So "The Happening" was a radical landmark film to me, and something of a turning point in my emotional maturity. That gives the movie perhaps some value that it might not possess to a more mature viewer. I've been trying to locate a copy to see how the older version of Me has changed from the naive kid, but I don't know if it will be worth it.
I worked for Marian/Polan talent agency. And I was an extra in this
movie down in Miami. I had some car scenes during a chase. I met Milton
Berle when I did the show girl scenes at the Fountain Blue hotel. I
only met Anthony Quinn's double. I was chosen by Anthony Quinn to play
the double for Faye Dunaway but my mother would not let me dye my hair
blonde for the part. I am still upset over that. Working as an extra I
learned that many scenes use doubles.
http://www.flickr.com/photos/66013135@N00/3298029225/ Me at age 18.
I have the movie on tape. I thought it was quite a good action film. But it was not my favorite Anthony Quinn movie. It seemed too disjointed. I believe this was Faye Dunaway's second movie. In the same year she made Bonnie and Clyde which was a much better movie. I loved the scenery of Miami as I am a born native of Miami. The movie is a good look at Miami, the way it was before it was ruined.
*** This review may contain spoilers ***
This is a mediocre film, but Anthony Quinn's performance raises it.
Quinn usually did not play comic parts. His physical appearance was
cruelly handsome, and it encouraged dramatic roles either as villains
(as in his early roles) or as anti-heroes (Zampano in LAS STRADA) or as
heroes (Zorba). He rarely played comedy. A typical early comedy part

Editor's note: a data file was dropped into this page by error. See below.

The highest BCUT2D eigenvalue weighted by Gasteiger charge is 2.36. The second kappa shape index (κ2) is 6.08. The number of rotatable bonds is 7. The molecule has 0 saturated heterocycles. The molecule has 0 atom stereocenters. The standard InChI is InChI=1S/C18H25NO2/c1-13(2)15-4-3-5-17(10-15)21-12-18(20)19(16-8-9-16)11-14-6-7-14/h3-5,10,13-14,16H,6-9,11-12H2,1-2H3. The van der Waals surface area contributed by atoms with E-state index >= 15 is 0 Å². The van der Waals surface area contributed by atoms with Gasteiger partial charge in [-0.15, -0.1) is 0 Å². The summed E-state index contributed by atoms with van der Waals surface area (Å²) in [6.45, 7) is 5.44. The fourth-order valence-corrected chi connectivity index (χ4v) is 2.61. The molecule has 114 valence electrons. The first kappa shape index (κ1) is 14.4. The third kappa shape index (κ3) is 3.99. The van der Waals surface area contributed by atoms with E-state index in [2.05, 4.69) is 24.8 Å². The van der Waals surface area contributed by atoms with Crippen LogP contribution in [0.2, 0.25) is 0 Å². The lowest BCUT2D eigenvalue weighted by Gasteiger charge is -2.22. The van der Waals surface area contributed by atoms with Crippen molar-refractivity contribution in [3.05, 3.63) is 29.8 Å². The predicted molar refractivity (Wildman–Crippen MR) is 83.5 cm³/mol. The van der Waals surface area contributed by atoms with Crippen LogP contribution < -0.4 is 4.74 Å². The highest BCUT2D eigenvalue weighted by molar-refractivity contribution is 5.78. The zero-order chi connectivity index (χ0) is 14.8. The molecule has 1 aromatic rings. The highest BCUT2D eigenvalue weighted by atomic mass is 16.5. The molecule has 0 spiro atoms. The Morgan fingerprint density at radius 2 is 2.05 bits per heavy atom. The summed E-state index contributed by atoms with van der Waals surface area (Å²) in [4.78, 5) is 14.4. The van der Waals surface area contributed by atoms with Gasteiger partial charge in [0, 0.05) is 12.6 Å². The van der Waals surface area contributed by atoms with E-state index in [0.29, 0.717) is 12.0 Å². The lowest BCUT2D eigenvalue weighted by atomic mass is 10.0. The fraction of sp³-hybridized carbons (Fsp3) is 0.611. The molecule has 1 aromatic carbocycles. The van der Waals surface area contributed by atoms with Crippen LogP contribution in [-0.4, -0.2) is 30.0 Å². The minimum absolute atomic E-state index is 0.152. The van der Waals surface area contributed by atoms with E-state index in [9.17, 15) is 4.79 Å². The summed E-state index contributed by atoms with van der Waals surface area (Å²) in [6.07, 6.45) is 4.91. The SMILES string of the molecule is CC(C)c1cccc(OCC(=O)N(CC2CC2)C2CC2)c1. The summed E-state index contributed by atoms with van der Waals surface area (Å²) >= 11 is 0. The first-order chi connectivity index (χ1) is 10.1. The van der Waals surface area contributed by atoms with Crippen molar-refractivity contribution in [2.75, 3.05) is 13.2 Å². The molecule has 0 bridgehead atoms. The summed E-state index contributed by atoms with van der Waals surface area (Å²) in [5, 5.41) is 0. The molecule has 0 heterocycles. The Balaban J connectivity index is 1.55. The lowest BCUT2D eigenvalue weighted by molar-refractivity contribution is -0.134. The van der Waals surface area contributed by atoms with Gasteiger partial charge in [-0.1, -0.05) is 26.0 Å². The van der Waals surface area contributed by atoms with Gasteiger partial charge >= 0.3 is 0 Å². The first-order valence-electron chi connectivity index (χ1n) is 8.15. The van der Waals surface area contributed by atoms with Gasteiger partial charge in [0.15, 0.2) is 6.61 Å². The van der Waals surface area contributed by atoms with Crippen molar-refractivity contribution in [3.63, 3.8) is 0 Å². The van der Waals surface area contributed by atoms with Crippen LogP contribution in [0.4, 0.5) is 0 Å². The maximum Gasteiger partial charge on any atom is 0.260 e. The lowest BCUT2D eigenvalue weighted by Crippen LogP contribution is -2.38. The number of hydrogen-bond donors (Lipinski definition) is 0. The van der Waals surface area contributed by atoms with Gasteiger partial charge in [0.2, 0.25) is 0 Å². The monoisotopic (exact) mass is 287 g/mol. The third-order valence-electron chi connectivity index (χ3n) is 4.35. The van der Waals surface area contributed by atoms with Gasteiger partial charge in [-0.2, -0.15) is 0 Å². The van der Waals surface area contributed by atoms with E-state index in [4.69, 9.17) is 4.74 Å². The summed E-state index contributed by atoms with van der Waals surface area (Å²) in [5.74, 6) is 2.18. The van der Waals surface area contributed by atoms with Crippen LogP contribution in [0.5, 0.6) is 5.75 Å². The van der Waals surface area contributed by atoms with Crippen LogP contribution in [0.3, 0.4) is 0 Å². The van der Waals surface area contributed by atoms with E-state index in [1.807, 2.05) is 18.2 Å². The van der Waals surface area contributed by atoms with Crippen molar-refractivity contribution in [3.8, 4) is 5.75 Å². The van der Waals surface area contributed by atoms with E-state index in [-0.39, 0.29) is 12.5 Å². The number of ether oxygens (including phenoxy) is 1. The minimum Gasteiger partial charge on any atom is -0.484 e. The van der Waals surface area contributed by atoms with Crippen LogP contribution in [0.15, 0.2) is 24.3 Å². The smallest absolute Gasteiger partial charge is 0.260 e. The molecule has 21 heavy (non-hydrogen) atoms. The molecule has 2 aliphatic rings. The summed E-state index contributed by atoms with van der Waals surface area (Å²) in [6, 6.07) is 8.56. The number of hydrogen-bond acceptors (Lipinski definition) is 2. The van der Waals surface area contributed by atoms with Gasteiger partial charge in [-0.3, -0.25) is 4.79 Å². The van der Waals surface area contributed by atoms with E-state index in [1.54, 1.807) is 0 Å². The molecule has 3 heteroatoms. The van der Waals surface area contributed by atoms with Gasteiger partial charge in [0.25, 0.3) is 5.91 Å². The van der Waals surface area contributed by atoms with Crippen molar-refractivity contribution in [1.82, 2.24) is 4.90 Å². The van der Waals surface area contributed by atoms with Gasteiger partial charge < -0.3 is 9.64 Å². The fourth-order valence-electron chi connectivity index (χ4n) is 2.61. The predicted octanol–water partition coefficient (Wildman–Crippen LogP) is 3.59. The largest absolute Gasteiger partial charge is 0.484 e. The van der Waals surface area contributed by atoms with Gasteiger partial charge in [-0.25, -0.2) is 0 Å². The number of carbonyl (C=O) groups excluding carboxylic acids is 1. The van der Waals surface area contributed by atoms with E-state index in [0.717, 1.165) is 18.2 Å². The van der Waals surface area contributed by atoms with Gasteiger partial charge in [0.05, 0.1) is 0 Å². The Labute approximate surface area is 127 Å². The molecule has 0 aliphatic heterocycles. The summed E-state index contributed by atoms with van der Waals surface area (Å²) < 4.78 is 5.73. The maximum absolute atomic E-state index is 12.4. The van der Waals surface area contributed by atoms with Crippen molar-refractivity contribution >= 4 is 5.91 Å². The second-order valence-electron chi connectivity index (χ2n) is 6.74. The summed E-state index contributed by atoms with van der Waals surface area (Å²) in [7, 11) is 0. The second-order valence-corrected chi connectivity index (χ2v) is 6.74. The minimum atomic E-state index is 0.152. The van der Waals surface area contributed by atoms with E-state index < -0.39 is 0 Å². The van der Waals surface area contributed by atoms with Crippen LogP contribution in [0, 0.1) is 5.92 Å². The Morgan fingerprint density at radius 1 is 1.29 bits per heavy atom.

was in THE ROAD TO MOROCCO, where his evil sheik is a foil for Hope &
Crosby, and his biggest joke is when his butt gets burned with a torch
in a fire. Films like THE HAPPENING were rarities, where he was
actually being funny himself.
Quinn is a former mobster in Oskar Homolka's gang, but he is now married to Martha Hyer, and partner to Milton Berle in a legitimate business. He is also wealthy. A gang of hippies led by George Maharis (including Faye Dunaway and Robert Walker Jr.), decide to kidnap Quinn for a ransom to be used for philanthropic reasons. They succeed in snatching Quinn, and he tries to get the various people in his life to pay the large ransom. But they all refuse.
What follows is like TOO MANY CROOKS and RUTHLESS PEOPLE, where the kidnapping victim goes after the person (here persons) who should pay the ransom. Using timed threats, Quinn convinces Homolka that Berle and Hyer are behind the kidnap plot, and are going to reveal mob secrets to the police if they aren't paid. He also convinces the police (Jack Kruschen) that they have done away with him and are about to flee the country. He also threatens a nervous Berle that he will tell the authorities about every crooked act that Berle was responsible for in building up their business.
But there is more to the story. Quinn discovers that the hippie Maharis is actually quite corruptible - the money is far too tempting to be wasted on philanthropy. Quinn's revenge includes a lesson for this young hypocrite too.
There are some great moments of comic energy in the film. When Hyer reveals the lack of feeling she has for Quinn, she brings up the subject of the multi-million dollar showplace mansion. She and Quinn paid an interior decorator (whom Quinn could barely stand) to do the house - and he did it in modern art. It turns out neither Hyer nor Quinn like modern art. In the last act of mutual agreement they have, they smash every bit of the decor to bits, apparently enjoying the entire explosion as though it was a great sex act! Not a brilliant comedy, or a memorable one, but it had some good points due to Quinn.
A rude awakening awaits a Miami gangster played by Anthony Quinn, as he is
kidnapped, and then betrayed one by one by
all the people he thought he could count on in life.
Quinn does a beautiful job of playing someone who suddenly realizes just where he stands in the world, and who he real friends are.
I guess this movie could be called a "dark comedy" in some regards, it nevertheless leaves you feeling good at the end as you see how masterfully Quinn's reassembles the pieces of his shattered world.
Funny thing is I'm a child of the 60's & 70's. I remember seeing this when it was first released and I loved it! I saw it recently as an adult and it sucked the big one. Oh well. Pass on this film, It has nothing to say and just isn't funny. Unless you're 13. Put it in the same category as X Men. Good now, sucks later.